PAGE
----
testimony faster than a shady deal. Proverbs 10:9 gives advice:
"The man of integrity walks securely, but he who takes crooked
paths will be found out."
Ron quit a lucrative business because of cutthroat practices. "I
decided not to play those games," he says.
These men walk a fine line, balancing business, family and church
responsibilities. "Its a challenge for any successful
business person," Don says. "You get caught up in ambition.
I need to be on my knees every day."
Working long hours takes a toll on families. Mike has gone so far
as to lease a plane to return home for his daughters ballgame.
Ministry is still the No. 1 priority for these men, who yearn to
influence others for Christ in the marketplace. Opportunities abound
to reach the unchurched.
Don keeps a Bible on his office desk and begins meetings with prayer.
He invites a Bible school choir to sing at his company Christmas
party every year. Running his own businesses gives him freedom to
witness to employees, customers and vendors. "All of life is
ministry," he says. "Living for God is in every aspect
of our lives." He believes that too many Christians segregate
their church lives from the workplace. He claims that the highlight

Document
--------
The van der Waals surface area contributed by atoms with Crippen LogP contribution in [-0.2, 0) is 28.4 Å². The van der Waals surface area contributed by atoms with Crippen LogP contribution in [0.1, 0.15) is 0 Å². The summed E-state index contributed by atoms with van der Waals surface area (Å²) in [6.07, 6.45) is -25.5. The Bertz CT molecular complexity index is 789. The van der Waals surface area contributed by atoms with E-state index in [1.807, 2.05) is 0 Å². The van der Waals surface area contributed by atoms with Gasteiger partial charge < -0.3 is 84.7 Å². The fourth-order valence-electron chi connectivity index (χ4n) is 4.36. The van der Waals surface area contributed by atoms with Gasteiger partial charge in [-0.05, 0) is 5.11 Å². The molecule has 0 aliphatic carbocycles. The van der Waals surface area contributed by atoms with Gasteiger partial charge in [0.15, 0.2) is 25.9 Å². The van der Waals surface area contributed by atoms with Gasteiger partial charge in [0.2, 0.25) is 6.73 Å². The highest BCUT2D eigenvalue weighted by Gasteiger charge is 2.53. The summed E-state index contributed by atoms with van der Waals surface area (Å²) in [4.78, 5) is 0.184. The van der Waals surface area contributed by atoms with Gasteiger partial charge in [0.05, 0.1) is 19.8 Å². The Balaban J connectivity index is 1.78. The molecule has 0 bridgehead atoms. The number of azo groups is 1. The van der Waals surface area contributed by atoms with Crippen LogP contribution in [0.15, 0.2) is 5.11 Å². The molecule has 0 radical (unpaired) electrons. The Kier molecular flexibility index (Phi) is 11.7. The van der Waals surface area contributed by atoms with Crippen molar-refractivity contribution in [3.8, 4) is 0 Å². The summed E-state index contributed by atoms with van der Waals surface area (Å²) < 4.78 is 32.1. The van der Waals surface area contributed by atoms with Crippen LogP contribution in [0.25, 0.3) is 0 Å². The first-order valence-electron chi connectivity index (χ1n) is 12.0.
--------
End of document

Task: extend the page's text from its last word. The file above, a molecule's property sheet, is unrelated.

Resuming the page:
of his career is seeing other businessmen accept Jesus as Savior.
"Its better than making a million dollars."
Owning a successful business and being in an influential position
are challenges for Christians. It doesnt mean they are more
spiritual or have more faith than other Christians do, or that God
is showing them favoritism. Remember the Lord didnt have a
place to call His own. He became poor for us. "Foxes have holes
and the birds of the air have nests, but the Son of Man has no place
to lay his head," He said (Matthew 8:20).
Possessing wealth is a blessing that demands responsibility. It
comes with the territory.
We are all admonished not to store up treasures on earth. We cant
serve both God and money. Our only lasting treasure is eternal life
with Jesus in heaven. The Lord tells us: "Store up for yourselves
treasures in heaven, where moth and rust do not destroy, and where
thieves do not break in and steal. For where your treasure is, there
your heart will be also" (Matthew 6:20,21).
Peter K. Johnson lives in Milltown, N.J. He
attends the Assembly of God in Metuchen (Donald McFarren, pastor).